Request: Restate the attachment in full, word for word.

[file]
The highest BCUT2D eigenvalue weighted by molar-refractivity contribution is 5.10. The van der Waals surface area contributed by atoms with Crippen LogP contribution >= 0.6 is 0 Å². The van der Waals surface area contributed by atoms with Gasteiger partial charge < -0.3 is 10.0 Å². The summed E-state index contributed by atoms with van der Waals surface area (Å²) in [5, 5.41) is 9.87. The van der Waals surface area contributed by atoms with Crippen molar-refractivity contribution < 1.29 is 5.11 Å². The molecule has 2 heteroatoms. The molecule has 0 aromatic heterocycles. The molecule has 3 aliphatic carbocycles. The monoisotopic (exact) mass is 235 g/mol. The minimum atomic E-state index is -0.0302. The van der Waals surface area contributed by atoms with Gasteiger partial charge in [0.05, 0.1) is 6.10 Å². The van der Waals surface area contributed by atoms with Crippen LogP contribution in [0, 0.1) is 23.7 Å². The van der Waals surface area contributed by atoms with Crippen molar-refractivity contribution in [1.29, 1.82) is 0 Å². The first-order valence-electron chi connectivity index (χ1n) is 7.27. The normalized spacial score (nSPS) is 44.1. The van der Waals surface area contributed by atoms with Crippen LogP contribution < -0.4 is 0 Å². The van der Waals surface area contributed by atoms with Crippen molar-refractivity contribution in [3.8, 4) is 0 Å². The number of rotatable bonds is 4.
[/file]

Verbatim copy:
The highest BCUT2D eigenvalue weighted by molar-refractivity contribution is 5.10. The van der Waals surface area contributed by atoms with Crippen LogP contribution >= 0.6 is 0 Å². The van der Waals surface area contributed by atoms with Gasteiger partial charge < -0.3 is 10.0 Å². The summed E-state index contributed by atoms with van der Waals surface area (Å²) in [5, 5.41) is 9.87. The van der Waals surface area contributed by atoms with Crippen molar-refractivity contribution < 1.29 is 5.11 Å². The molecule has 2 heteroatoms. The molecule has 0 aromatic heterocycles. The molecule has 3 aliphatic carbocycles. The monoisotopic (exact) mass is 235 g/mol. The minimum atomic E-state index is -0.0302. The van der Waals surface area contributed by atoms with Gasteiger partial charge in [0.05, 0.1) is 6.10 Å². The van der Waals surface area contributed by atoms with Crippen LogP contribution in [0, 0.1) is 23.7 Å². The van der Waals surface area contributed by atoms with Crippen molar-refractivity contribution in [1.29, 1.82) is 0 Å². The first-order valence-electron chi connectivity index (χ1n) is 7.27. The normalized spacial score (nSPS) is 44.1. The van der Waals surface area contributed by atoms with Crippen LogP contribution < -0.4 is 0 Å². The van der Waals surface area contributed by atoms with Crippen molar-refractivity contribution in [3.8, 4) is 0 Å². The number of rotatable bonds is 4.